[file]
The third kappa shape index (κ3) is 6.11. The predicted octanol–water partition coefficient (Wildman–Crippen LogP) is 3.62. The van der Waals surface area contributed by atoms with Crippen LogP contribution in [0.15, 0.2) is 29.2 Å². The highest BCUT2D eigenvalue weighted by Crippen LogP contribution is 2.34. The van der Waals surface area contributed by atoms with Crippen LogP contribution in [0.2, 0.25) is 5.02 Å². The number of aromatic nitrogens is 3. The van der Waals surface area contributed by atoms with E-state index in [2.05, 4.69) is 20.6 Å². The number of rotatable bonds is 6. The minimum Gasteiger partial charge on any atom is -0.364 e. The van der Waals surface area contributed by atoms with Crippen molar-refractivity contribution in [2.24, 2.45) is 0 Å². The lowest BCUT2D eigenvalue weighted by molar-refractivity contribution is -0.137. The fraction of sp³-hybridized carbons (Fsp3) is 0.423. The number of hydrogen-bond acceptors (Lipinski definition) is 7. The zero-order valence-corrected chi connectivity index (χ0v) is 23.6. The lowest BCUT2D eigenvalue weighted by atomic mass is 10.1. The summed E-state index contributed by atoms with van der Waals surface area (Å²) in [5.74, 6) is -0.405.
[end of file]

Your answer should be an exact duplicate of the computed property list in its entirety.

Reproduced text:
The third kappa shape index (κ3) is 6.11. The predicted octanol–water partition coefficient (Wildman–Crippen LogP) is 3.62. The van der Waals surface area contributed by atoms with Crippen LogP contribution in [0.15, 0.2) is 29.2 Å². The highest BCUT2D eigenvalue weighted by Crippen LogP contribution is 2.34. The van der Waals surface area contributed by atoms with Crippen LogP contribution in [0.2, 0.25) is 5.02 Å². The number of aromatic nitrogens is 3. The van der Waals surface area contributed by atoms with E-state index in [2.05, 4.69) is 20.6 Å². The number of rotatable bonds is 6. The minimum Gasteiger partial charge on any atom is -0.364 e. The van der Waals surface area contributed by atoms with Crippen molar-refractivity contribution in [2.24, 2.45) is 0 Å². The lowest BCUT2D eigenvalue weighted by molar-refractivity contribution is -0.137. The fraction of sp³-hybridized carbons (Fsp3) is 0.423. The number of hydrogen-bond acceptors (Lipinski definition) is 7. The zero-order valence-corrected chi connectivity index (χ0v) is 23.6. The lowest BCUT2D eigenvalue weighted by atomic mass is 10.1. The summed E-state index contributed by atoms with van der Waals surface area (Å²) in [5.74, 6) is -0.405.